This three-panel figure is an infographic showing how carbon and oxygen isotope ratios, temperature, and carbonate sediments have changed during the Palaeocene-Eocene Thermal Maximum. The figure caption provides sources to scientific articles from which this data was derived. A graphic visualization from the Intergovernmental Panel on Climate Change shows the rapid decrease in carbon isotope ratios that is indicative of a large increase in the atmospheric greenhouse gases CO2 and CH4, which was coincident with approximately 5C of global warming.

This video documents how scientists, using marine algae, can study climate change in the past to help understand potential effects of climate change in the future.

This article and slide show from the New York Times, features several scientists from the University of Alaska, Fairbanks, who study the effects of thawing permafrost in Alaska.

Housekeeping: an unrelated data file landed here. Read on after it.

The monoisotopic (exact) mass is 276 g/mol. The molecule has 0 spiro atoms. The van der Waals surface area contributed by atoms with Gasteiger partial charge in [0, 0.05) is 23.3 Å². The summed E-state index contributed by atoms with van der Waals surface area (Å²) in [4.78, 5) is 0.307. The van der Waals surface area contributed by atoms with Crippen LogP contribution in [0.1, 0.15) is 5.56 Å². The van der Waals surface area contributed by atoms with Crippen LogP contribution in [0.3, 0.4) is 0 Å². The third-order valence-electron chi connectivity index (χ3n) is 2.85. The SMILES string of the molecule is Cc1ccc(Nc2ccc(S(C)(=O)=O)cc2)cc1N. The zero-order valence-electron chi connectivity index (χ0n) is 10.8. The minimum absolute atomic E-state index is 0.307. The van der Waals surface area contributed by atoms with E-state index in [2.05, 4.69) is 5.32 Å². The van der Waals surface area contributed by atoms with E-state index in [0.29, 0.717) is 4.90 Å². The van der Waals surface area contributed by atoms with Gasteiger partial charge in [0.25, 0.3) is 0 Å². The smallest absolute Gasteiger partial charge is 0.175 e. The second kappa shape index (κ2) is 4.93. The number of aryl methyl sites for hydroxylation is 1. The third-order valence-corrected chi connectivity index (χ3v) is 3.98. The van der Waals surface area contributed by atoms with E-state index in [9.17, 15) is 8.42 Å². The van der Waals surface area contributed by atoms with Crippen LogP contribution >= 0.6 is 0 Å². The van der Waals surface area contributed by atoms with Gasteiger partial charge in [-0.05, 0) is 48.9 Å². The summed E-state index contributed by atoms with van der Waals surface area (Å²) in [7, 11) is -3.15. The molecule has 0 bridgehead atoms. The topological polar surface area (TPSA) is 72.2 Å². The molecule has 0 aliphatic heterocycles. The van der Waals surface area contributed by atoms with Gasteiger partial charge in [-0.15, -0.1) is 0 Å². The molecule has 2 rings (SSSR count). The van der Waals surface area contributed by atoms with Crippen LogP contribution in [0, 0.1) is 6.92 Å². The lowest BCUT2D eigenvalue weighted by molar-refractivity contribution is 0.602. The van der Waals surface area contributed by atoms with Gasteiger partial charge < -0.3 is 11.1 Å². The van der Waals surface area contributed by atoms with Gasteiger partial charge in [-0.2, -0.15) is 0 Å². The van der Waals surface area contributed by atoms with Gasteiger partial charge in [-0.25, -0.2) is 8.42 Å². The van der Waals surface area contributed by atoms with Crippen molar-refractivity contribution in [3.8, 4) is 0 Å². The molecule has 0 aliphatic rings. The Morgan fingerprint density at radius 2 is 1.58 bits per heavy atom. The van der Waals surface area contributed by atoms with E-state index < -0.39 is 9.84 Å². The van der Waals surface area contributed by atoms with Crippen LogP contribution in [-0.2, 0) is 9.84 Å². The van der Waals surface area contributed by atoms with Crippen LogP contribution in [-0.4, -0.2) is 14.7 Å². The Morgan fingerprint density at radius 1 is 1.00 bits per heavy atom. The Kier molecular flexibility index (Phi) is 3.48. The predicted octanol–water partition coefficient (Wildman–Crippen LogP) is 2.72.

This video is simple in its appearance, but it contains a wealth of relevant information about global climate models.

In this short video from ClimateCentral, host Jessica Harrop explains what evidence scientists have for claiming that recent global warming is caused by humans and is not just part of a natural cycle.

This is a collection of five short videos that show how climate change is affecting fishing, native populations and access for the oil and gas industry in the Arctic. The videos include personal reflections by writers Andrew C. Revkin and Simon Romero, scientists, and residents about their experience of the impacts of the climate change in the Arctic.

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